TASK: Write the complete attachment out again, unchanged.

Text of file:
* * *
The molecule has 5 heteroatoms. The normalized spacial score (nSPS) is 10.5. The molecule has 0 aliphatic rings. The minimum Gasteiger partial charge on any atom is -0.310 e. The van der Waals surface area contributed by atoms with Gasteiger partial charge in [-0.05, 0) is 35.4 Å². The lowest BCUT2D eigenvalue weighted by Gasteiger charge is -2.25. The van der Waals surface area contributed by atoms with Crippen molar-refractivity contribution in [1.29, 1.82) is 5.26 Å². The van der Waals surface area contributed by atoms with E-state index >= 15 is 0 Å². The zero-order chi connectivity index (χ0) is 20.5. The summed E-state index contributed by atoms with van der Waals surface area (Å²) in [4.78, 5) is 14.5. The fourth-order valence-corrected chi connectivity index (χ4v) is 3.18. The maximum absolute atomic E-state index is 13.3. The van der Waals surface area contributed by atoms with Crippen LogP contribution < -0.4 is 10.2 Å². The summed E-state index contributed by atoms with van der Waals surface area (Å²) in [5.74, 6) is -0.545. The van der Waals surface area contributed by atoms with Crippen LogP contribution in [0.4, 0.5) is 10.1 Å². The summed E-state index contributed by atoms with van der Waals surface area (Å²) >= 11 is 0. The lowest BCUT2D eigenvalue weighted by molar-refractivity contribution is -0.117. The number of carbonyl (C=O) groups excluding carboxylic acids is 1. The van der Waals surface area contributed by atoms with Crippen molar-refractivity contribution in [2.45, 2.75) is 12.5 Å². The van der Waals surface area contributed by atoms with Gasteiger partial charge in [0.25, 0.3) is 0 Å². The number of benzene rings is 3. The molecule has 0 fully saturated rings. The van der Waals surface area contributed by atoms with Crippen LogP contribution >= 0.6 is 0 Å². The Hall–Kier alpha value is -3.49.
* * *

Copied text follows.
The molecule has 5 heteroatoms. The normalized spacial score (nSPS) is 10.5. The molecule has 0 aliphatic rings. The minimum Gasteiger partial charge on any atom is -0.310 e. The van der Waals surface area contributed by atoms with Gasteiger partial charge in [-0.05, 0) is 35.4 Å². The lowest BCUT2D eigenvalue weighted by Gasteiger charge is -2.25. The van der Waals surface area contributed by atoms with Crippen molar-refractivity contribution in [1.29, 1.82) is 5.26 Å². The van der Waals surface area contributed by atoms with E-state index >= 15 is 0 Å². The zero-order chi connectivity index (χ0) is 20.5. The summed E-state index contributed by atoms with van der Waals surface area (Å²) in [4.78, 5) is 14.5. The fourth-order valence-corrected chi connectivity index (χ4v) is 3.18. The maximum absolute atomic E-state index is 13.3. The van der Waals surface area contributed by atoms with Crippen LogP contribution < -0.4 is 10.2 Å². The summed E-state index contributed by atoms with van der Waals surface area (Å²) in [5.74, 6) is -0.545. The van der Waals surface area contributed by atoms with Crippen LogP contribution in [0.4, 0.5) is 10.1 Å². The summed E-state index contributed by atoms with van der Waals surface area (Å²) >= 11 is 0. The lowest BCUT2D eigenvalue weighted by molar-refractivity contribution is -0.117. The number of carbonyl (C=O) groups excluding carboxylic acids is 1. The van der Waals surface area contributed by atoms with Crippen molar-refractivity contribution in [2.45, 2.75) is 12.5 Å². The van der Waals surface area contributed by atoms with Gasteiger partial charge in [0.25, 0.3) is 0 Å². The number of benzene rings is 3. The molecule has 0 fully saturated rings. The van der Waals surface area contributed by atoms with Crippen LogP contribution >= 0.6 is 0 Å². The Hall–Kier alpha value is -3.49.